The secret life of Antarctic Phytoplankton

It's hard work digging through the Antarctic ice but Rob is ready. Picture: Rob Johnson

 

A 65-day expedition to the sea ice zone of the Antarctic as part of the Sea-Ice Physics & Ecosystem Experiment (SIPEX-II) Expedition yielded some exciting and potentially breakthrough findings on under ice microbial life below 60 degrees south. The voyage left Hobart on 14 September to study the links between Antarctic sea ice and Southern Ocean Ecosystems, one of the core missions of the Australian Antarctic Division (AAD) and the Antarctic Climate and Ecosystems Cooperative Research Centre (ACE CRC).

As a PhD student at the University of Tasmania's Institute for Marine and Antarctic Studies (IMAS) studying under Dr Peter Strutton, the key focus of my work is the use and assimilation of a long term, (more than 10 years and continuing) biological and oceanographic dataset from the Southern Ocean and Antarctica. As part of my studies I was the fortunate recipient of the opportunity to participate in the SIPEX-II mission. My role on SIPEX-II was to investigate the primary productivity, photosynthesis, and health of phytoplankton living in the water column under the Antarctic sea ice.

Phytoplankton are small microscopic plants responsible for almost half the photosynthesis and primary production on our planet. Through photosynthesis these tiny organisms produce oxygen and soak up carbon in world's oceans. Literally, the oxygen in every second breath we take comes from phytoplankton and thus is vitally important to our everyday lives and the health of our atmosphere.

My work on this voyage was to use a relatively new and exciting piece of technology known as a Fast Repetition Rate Fluorometer (FRRF) affectionately dubbed "Furf" by the ship’s crew. When phytoplankton photosynthesise, they absorb the sunlight passing through the ocean; they can't absorb all the light that hits them and the excess light is re-emitted as fluorescence. Using the FRRF we can measure this re-emitted light and determine how healthy the phytoplankton are based on how efficiently they use the light that's available to them.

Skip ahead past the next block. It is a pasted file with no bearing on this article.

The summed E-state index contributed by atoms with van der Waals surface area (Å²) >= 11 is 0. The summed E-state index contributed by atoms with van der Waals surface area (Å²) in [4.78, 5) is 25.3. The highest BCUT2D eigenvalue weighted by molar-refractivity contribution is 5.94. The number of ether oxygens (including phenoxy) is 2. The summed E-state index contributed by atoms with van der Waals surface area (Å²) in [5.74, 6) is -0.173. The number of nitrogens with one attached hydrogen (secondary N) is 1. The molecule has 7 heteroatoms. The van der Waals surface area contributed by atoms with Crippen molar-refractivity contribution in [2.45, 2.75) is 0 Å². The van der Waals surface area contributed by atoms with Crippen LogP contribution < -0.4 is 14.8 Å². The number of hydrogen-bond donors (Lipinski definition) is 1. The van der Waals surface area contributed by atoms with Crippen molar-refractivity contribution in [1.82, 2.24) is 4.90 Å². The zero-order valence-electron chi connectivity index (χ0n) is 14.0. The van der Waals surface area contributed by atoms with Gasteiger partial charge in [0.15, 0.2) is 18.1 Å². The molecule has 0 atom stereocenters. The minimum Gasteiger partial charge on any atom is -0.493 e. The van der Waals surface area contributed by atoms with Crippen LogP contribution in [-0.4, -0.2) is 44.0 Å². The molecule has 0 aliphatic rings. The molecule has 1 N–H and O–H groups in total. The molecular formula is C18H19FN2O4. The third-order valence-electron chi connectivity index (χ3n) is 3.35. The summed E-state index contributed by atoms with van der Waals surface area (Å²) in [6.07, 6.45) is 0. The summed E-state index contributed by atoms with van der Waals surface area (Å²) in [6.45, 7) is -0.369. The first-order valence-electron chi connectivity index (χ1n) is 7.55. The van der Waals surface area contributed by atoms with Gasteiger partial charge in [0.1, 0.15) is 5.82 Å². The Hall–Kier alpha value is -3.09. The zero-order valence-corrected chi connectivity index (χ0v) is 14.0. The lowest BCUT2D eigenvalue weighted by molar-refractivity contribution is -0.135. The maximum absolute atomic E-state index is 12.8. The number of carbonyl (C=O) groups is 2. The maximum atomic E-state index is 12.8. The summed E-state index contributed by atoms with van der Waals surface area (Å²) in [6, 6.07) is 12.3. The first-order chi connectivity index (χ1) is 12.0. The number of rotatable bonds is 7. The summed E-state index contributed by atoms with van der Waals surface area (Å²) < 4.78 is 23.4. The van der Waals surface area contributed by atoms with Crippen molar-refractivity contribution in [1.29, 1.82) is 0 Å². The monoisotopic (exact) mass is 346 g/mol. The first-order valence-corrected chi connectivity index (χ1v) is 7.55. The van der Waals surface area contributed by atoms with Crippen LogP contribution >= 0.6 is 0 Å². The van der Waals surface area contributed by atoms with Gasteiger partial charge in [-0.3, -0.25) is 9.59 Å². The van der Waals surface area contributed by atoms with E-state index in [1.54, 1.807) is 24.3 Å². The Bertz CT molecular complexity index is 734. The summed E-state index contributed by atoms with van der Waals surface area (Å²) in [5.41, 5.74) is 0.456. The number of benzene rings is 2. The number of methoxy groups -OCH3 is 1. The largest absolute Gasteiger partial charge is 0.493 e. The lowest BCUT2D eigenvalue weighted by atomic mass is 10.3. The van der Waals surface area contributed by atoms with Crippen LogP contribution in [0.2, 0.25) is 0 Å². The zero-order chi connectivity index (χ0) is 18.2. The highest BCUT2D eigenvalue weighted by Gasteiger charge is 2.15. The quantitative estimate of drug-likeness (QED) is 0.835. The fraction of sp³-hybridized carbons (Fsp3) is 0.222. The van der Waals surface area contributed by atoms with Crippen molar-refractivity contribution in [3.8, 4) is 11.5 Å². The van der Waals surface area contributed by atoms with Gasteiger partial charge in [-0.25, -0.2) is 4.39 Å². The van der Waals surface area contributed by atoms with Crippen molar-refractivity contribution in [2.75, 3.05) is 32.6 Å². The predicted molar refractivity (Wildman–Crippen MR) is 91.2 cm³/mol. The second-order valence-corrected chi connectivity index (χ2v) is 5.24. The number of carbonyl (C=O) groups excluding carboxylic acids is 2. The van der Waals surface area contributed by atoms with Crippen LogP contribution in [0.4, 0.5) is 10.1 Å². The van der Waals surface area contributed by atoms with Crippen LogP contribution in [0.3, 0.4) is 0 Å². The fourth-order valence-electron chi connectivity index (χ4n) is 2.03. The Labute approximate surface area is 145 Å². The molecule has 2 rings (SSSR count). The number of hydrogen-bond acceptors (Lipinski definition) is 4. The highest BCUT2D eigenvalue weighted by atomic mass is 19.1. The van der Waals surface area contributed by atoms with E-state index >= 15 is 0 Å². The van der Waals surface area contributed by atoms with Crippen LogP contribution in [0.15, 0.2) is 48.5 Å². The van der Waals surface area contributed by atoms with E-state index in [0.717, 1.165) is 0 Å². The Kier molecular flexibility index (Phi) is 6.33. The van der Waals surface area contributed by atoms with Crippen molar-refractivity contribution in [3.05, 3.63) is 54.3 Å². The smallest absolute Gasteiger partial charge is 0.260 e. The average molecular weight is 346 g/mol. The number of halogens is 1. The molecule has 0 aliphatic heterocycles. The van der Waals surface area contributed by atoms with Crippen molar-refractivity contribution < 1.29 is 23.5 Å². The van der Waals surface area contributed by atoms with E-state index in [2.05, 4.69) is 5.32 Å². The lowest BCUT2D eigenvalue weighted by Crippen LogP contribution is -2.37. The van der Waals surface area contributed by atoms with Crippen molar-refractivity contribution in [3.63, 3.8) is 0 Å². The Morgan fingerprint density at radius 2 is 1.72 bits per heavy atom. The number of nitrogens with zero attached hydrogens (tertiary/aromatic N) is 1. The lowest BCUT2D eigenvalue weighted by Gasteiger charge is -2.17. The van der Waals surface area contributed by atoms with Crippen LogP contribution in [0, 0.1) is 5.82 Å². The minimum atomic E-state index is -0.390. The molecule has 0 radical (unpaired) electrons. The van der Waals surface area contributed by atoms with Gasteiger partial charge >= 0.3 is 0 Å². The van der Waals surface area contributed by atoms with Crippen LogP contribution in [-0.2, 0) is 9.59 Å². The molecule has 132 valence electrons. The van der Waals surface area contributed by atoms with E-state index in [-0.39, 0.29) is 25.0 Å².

The frame for lowering equipment through the ice. Picture: Robert Johnson.

 

At each ice station on the voyage I lowered the FRRF through a hole in the sea ice. As it descended from the bright light at the surface to the darkness of the deep ocean the FRRF flashed known quantities of light at the phytoplankton drifting past its sensor. This allowed us to look at the vertical distribution of phytoplankton and record how their photosynthesis and health varies under the sea ice. The next step of my work is to feed this information into mathematical models and equations in order to calculate the phytoplankton's ability to produce oxygen and to fix carbon under the relative darkness of the sea ice.

I'll also attempt to compare the FRRF method with the more traditional, and time-consuming, method of primary production measurements using radioactive carbon isotopes (the 14C method). Unlike the 14C method, which takes hours or even days to get one result, the FRRF can take several measurements every second and it is able to estimate primary production in near real time. By combining these new bio-optical methods with traditional oceanographic techniques, such as a Conductivity Temperature and Depth (CTD) rosette, we have been able to build up a comprehensive picture of what the microbial community does under the ice throughout the harsh Antarctic winter and how it is able to recover and flourish in the Spring/Summer.

I will spend the next six months back in the lab analysing the more than 600 chemical and biological samples we collected alongside the FRRF. If all goes well we will be able to shed some light on the secret life of Antarctic phytoplankton and validate the new FRRF methodology at the same time.

You can see a wonderful selection of Robert's photos at his Picasa site.

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